You now have a job. And you have seven months left in which to learn Irish. Kid yourself that watching Ros na Rún whilst lounging on the bed nibbling popcorn counts as a learning exercise, when in fact you’re just dozing and reading the English subtitles. Switch the language on your phone into Irish (this will piss you off after a few days; change it back). Dye your hair Temptress Amber. Sign up for Weekly Irish Conversation Exchange at O’Donoghue’s Lounge, where a man with veiny cheeks and rheumy eyes will lead you away from the other Irish speakers for a ‘beginner session’ in a shadowy corner of the pub. He will lean close enough for you to smell his oniony breath, and his beer belly will brush your thigh as he asks ‘tá tú singil?’ Leave early, forgetting your umbrella. Hurry into a sheet of rain, which will close up behind you, like the beaded curtain on your mama’s kitchen door.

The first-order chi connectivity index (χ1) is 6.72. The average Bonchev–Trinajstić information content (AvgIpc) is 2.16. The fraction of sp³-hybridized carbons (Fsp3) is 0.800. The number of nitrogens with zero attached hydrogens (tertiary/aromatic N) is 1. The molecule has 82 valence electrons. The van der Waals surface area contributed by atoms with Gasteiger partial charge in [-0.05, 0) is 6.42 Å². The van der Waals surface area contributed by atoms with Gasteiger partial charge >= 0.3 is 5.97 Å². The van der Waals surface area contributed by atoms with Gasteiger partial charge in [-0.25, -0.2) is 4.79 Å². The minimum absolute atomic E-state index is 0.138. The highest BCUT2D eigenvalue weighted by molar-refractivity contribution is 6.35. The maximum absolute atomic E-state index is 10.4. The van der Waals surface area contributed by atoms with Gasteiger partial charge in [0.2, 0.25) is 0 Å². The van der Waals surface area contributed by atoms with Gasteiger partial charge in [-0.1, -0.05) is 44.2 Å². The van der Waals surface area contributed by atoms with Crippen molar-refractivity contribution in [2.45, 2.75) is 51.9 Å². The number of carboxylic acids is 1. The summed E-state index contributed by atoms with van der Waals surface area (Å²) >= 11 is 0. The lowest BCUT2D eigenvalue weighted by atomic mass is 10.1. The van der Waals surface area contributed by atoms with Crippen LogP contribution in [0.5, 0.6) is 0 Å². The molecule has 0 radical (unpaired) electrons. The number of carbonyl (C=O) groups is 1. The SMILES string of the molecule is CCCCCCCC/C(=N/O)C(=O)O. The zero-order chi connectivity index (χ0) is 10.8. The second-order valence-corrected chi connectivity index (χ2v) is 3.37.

Enrol in Irish For Beginners at the Scoil Ghaeilge on Dame Street. Classes should begin on an October evening sweet with the fragrance of rotting leaves. Most of your classmates will be Irish retirees in search of a new hobby. If they gawk at you and ask why the feck a Brazilian girl like you is learning Gaelic, explain that you are a primary teacher with a master’s in education from São Paulo University, you moved here to Ireland because you fell in love with an Irish man, and that you must learn Irish in order to teach at primary level. Notice your classmates’ eyes glazing over (at this point you should probably stop speaking). Learn your first phrase in Irish, and enjoy the Gaelic words undulating on your tongue. Tá tuirse orm: the tiredness is on me.